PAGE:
Obviously, my list above for Western Europe will not have many cases where 4 or more people have been killed in a multiple victim public shooting, and I have not included attacks in Northern Ireland. That said, the average number for Europe over the 9.5 years from 2001 to the present is about 11.8 deaths per year -- essentially the same as the U.S. rate.

On the other hand, Western Europe’s population over the last decade is about 48 percent larger than the U.S. population over the earlier period (about 387 million to 262 million). To have the same per capita rate as the U.S., Western Europe would have had to experience one more shooting involving 4 people killed per year in six of the nine-and-a-half years. Whether a more detailed search would find that many more cases isn’t clear, but that is surely possible.

Large multiple victim public shootings are exceedingly rare events, but they garner massive news attention and the ingrained misperceptions they produce are hard to erase.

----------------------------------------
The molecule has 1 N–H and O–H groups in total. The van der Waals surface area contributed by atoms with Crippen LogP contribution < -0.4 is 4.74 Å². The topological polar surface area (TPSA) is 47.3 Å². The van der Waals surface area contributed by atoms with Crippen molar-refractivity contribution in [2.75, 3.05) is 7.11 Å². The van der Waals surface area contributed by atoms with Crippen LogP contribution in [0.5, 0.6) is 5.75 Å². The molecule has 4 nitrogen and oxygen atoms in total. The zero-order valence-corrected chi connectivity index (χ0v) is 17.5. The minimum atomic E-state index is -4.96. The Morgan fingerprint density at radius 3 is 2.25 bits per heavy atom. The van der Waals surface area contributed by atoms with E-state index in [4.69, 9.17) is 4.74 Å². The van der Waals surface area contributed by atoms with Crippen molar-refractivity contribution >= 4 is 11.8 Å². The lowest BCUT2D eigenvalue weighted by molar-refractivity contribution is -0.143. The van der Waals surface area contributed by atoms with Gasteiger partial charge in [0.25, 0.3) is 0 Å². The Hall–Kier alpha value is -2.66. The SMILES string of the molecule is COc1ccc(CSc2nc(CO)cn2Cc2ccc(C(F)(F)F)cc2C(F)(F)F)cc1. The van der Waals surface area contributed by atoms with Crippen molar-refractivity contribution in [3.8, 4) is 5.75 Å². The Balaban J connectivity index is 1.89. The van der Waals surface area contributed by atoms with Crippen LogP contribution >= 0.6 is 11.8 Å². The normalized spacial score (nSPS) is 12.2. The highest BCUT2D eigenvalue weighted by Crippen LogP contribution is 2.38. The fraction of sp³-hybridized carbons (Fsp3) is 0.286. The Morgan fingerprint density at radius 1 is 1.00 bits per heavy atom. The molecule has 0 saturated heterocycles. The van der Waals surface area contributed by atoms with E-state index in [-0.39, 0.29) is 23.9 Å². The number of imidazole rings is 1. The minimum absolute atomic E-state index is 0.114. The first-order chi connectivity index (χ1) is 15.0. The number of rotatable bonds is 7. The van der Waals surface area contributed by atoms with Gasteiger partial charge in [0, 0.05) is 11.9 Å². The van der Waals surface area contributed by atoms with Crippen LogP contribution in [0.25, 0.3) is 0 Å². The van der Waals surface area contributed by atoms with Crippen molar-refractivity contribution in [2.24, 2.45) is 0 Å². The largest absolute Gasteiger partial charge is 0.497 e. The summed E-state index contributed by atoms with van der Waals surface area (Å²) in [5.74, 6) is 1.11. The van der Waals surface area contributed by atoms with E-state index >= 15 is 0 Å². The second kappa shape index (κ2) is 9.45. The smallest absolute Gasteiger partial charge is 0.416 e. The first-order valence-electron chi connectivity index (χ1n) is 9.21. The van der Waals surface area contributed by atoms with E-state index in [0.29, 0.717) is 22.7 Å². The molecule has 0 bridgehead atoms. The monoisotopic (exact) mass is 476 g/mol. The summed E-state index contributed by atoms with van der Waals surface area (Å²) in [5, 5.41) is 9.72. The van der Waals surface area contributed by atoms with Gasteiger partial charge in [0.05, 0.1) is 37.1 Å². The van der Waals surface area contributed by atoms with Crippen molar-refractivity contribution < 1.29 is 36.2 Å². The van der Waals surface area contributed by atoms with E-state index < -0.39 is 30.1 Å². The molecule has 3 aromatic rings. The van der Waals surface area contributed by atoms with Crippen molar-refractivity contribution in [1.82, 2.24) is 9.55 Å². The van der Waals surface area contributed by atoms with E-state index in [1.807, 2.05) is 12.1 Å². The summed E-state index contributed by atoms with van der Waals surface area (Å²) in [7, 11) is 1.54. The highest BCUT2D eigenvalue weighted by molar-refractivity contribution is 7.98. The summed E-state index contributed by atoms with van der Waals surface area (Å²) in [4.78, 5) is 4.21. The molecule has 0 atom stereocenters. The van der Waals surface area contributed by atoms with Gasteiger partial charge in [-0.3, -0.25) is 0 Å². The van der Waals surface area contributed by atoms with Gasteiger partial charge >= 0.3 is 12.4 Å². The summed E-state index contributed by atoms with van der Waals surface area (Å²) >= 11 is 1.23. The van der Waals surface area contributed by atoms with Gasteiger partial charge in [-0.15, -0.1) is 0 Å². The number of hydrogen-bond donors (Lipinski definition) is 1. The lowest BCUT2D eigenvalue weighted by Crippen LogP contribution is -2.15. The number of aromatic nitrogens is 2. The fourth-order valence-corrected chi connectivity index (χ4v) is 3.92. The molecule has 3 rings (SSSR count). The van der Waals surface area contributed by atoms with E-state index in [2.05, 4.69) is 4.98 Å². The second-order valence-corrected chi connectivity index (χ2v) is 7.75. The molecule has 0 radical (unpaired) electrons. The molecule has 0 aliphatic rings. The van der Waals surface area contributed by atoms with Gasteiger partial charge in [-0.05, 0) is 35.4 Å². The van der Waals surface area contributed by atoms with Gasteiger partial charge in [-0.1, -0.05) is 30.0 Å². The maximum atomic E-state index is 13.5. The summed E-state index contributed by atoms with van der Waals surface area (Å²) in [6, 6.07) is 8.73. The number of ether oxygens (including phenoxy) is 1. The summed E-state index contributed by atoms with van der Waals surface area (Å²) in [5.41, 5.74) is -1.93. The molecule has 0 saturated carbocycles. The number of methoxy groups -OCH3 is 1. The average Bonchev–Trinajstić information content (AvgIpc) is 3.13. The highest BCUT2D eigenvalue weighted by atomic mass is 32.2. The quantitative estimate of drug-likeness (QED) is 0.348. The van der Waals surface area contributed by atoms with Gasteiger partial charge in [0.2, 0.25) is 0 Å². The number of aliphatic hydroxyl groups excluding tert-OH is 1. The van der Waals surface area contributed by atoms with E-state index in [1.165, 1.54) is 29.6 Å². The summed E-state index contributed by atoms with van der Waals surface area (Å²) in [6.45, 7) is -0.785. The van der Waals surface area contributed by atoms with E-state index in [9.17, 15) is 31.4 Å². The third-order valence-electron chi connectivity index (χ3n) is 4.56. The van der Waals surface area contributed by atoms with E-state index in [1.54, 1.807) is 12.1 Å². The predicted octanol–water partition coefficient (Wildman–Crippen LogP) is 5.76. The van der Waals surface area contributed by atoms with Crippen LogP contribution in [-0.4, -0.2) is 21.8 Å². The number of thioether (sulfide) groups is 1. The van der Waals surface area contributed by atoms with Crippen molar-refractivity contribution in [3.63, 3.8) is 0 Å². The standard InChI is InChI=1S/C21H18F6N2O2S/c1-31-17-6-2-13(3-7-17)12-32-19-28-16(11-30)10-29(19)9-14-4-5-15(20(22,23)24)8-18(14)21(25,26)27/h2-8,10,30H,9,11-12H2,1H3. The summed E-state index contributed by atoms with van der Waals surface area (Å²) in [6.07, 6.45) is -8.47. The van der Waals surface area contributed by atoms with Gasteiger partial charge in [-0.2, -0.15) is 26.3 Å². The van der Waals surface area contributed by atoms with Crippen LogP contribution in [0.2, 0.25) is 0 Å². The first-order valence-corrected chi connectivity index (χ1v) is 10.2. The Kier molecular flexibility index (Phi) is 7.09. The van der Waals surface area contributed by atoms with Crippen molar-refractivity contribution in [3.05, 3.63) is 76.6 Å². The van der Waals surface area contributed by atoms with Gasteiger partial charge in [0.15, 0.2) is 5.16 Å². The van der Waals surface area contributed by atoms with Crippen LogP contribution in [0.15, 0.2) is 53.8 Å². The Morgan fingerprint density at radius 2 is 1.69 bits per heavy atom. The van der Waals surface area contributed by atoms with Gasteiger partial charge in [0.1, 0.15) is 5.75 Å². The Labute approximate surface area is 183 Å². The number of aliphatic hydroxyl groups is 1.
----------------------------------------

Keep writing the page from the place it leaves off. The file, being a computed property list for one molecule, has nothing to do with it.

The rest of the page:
When I have been interviewed by foreign journalists, including those from Germany, they usually start off by asking for my opinion as to why multiple victim public shootings are such an American problem.

And of course, they are astonished when I remind of attacks in their own countries and I point out that this is a universal problem, but with a common factor: the attacks take place where civilians are banned from carrying guns.

John R. Lott, Jr. is a contributor. He is an economist and author of "More Guns, Less Crime."(University of Chicago Press, 2010), the third edition of which was published in May."